I have a hard time understanding why people feel that they are held hostage or trapped by their situations. There is rarely a reason one has to stay somewhere, or with someone or in a particular job. Not a real reason, and certainly not if it makes you a miserable son-of-a-bitch to be around.

When I am frustrated, I find that actively planning my extrication from the situation makes me feel better about it.

If my job annoys me, and I've done all I can to make it better, I actively start looking for another one.

If I was in a relationship that was sapping energy instead of giving me nourishment, I'd get out of it.

If I was in a bad place, one that had bad ju-ju, I'd make plans to pack and move.

Even if actually acting on these plans was unfeasible, I had a lease I couldn't afford to break, I'd forfeit moving expenses if I left my job, my relationship had to hold together for some reason (I can't imagine what that might be), I would still feel better about making my escape plan.

But seriously, if you're miserable, find a better job and then quit. You're a liability if you're not nice to work with.
posted by Ruthless Bunny at 7:16 AM on June 26 [4 favorites]


Wow, I relate very much to your feelings of anger, feeling stuck, feeling like things (all the things) are against you...I imagine there are quite a few people feeling this way.

Well, lots of therapy was helpful for me, and there were some core skills that I needed to work up, like having perspective, realizing my own ability to change my experience (from the inside), and seeing things more clearly/rationally/realistically. Partially, it helped me to realize I have the ability to make small changes, and small changes can sometimes have a huge impact vis-a-vis getting unstuck without you realizing it. Like in a period of desperation, I tried a written gratitude practice. Every day for a long time, I traded lists of things I was grateful for with my sister, including things like “I’m grateful for coffee. A comfortable bed. The way the sun is shining this morning ‘cause despite the fact that I’m so godamnawful angry, the light falling on those leaves is sure is pretty.” et cetera. I think it worked, ‘cause I realized I had more in my hands that was good than I originally thought, which made the present more bearable.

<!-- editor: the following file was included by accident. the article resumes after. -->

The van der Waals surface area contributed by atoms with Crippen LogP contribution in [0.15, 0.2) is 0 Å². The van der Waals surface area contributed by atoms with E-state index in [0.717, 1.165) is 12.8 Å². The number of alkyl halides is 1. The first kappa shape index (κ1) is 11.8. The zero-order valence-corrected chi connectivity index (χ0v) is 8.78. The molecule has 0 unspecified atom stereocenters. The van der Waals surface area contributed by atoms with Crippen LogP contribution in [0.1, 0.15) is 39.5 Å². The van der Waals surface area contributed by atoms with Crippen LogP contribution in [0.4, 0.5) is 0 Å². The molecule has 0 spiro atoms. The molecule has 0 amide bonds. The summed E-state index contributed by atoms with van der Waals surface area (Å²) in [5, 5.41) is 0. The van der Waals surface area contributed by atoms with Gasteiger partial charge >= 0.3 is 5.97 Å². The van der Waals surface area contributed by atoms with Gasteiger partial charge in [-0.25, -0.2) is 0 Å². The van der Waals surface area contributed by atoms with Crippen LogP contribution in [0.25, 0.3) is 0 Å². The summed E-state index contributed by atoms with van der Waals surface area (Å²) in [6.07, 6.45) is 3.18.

Another little thing my therapist told me was always go towards what feels good, and I applied this to little things. I have been trying to sell my house for ages, and a buyer finally appeared, but then backed out. I was devastated and feeling stuck, AGAIN! I was in tears, but then tried to practice “what would make me feel better right now?” Somehow, I came up with getting a tasty bowl of seafood noodles (a food item I don’t eat often, but like). Very temporary, but very pleasing fix. But that morphed into, "I will go out and find all the noodle shops in my vicinity (large radius) and find the best one." That drove me for months on a very pleasant search for the best seafood noodles (whilst the house was on the market and being in an overall situation I did not enjoy). One of the bonuses of this search was that I ended up exploring places in my area I had never been to, and realized, despite wanting to leave the area, it has it’s beauty.

When all else fails, there’s something cathartic about throwing things and breaking stuff (without harming anyone). One time, I was very angry about yet another relationship failing, and was so angry, I couldn’t sleep. I got some small object and started throwing it hard at an ugly piece of furniture, for maybe 20-30 minutes, and man, my arm really hurt afterwards, but I really felt better. I think it helped that I broke parts of the furniture...

Oh, last thought about where the anger comes from - I, too, couldn’t quite figure out why it was so intense and so pervasive...in my case, there was a tangle of living other people’s expectations instead of doing what I want, and also being frustrated with my inability to make changes. But the making small changes, incrementally over time, I think is a method of getting through the hard period that will inevitably become a better time. Sometimes, you just have to wait it out.